In the recent case Bower v. Bournay-Bower, the Massachusetts Supreme Judicial Court (SJC) authorized Probate and Family Court judges to impose a parenting coordinator on parties in “appropriate circumstances”. While not specified, such circumstances may be summarized as the bane of every family court’s existence: those in which parents, for whom chronic fussing is engrained, bug the court endlessly with petty and occasional non-petty disputes, which the court has little power to address effectively. The case is significant in that it permits the court to offload ceaseless disputes to private providers, for which the parties must pay (unlike court); and it will successfully divert many cases from the court’s docket, because it will provide a ready alternative outlet for issues that may be solved by persuasion, rather than authority.
What the court did not do was permit the courts to impose a parenting coordinator who has any binding powers of resolution. In Bower, the trial judge authorized the parenting coordinator to make decisions for the parties in the absence of agreement, subject to a party’s right to seek to vacate or alter the parenting coordinator’s “order” (a largely illusory “right”, since the issues most often involve imminent events, and that no procedure for review by a court actually exists). The SJC, quite correctly, vacated this portion of the trial court’s judgment, as an impermissible delegation of the court’s constitutional responsibility as parens patriae guardian of children’s best interests, when parents’ interests collide. We have long expected that this prohibition would emerge when a reviewing court addressed this important issue squarely.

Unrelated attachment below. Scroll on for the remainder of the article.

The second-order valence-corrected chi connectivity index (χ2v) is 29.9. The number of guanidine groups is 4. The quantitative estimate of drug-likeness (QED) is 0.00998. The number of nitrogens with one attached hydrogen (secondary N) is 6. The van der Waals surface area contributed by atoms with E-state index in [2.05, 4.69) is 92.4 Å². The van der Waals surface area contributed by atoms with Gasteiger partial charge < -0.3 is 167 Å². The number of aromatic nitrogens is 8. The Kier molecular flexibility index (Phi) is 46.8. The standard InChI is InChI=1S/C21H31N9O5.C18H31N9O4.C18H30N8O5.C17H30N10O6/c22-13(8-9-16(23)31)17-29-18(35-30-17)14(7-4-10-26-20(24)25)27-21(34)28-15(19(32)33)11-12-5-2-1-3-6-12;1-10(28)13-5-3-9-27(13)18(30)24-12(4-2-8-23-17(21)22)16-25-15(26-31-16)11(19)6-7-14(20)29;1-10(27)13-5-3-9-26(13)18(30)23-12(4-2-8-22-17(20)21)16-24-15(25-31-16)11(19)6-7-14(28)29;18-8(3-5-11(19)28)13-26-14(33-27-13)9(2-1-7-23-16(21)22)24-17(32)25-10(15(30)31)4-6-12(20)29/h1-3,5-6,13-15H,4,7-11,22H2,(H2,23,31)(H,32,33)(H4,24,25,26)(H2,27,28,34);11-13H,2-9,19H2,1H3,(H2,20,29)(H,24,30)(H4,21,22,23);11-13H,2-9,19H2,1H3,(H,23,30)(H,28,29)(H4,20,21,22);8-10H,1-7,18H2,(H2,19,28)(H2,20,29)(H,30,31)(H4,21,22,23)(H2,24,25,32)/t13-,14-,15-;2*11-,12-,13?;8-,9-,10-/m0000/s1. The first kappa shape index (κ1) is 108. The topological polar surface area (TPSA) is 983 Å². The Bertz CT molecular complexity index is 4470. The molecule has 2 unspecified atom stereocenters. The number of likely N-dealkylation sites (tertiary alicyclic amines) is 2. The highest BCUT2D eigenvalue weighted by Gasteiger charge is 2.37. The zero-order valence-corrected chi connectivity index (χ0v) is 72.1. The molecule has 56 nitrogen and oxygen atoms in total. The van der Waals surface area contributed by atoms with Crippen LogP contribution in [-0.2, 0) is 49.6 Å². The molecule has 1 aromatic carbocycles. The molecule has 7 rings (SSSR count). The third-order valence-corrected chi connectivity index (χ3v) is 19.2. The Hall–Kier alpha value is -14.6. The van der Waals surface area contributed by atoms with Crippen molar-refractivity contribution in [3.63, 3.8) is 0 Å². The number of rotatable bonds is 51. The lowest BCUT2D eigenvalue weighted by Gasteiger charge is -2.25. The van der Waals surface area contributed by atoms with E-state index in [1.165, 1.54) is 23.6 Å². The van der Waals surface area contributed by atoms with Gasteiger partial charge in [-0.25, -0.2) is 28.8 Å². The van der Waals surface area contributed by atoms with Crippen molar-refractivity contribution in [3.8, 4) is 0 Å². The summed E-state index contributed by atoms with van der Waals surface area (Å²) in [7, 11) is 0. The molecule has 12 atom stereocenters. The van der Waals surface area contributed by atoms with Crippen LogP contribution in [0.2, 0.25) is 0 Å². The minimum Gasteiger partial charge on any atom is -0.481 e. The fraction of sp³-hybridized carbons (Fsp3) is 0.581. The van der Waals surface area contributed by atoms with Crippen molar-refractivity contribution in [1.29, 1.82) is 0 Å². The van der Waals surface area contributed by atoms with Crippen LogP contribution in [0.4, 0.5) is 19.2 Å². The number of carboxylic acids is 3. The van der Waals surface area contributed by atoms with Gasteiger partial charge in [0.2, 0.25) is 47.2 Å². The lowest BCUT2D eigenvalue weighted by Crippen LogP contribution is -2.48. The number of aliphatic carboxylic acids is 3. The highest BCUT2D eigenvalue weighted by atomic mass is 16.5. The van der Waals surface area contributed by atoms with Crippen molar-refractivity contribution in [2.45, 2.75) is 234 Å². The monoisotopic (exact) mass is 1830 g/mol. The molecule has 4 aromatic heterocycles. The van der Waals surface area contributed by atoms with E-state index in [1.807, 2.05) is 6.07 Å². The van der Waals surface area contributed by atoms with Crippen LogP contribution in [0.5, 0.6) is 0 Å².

As divorce mediators, what interests us more is something that the SJC did not say; namely, if parties give binding powers to a parenting coordinator in a domestic relations agreement that a Probate Court judge approves, may this agreement/judgment then be enforced? In other words, may competent and consenting adults delegate authority in a manner that the court may not do unilaterally? Since Bower does not mention this at all, negotiating parties still do not know if such a parenting coordinator agreement is valid.
Philosophically, we are of two minds. We are somewhat profoundly concerned by the concept of two competent parents giving decision-making authority over them and their children to any “stranger”. Yet, if they have the shared insight that their children will be better off for having a strong presence that can cut parental feuding, who is to say that they should not be able to do it? The SJC, perhaps; but they have not said it yet.
This is one example where we wish that the SJC had gone one logical step beyond the facts of the case before it, and settled this issue. Since they did not, people will continue to draw agreements that create parenting coordinators with privileges, until the courts resolve the question, one way or another, for good.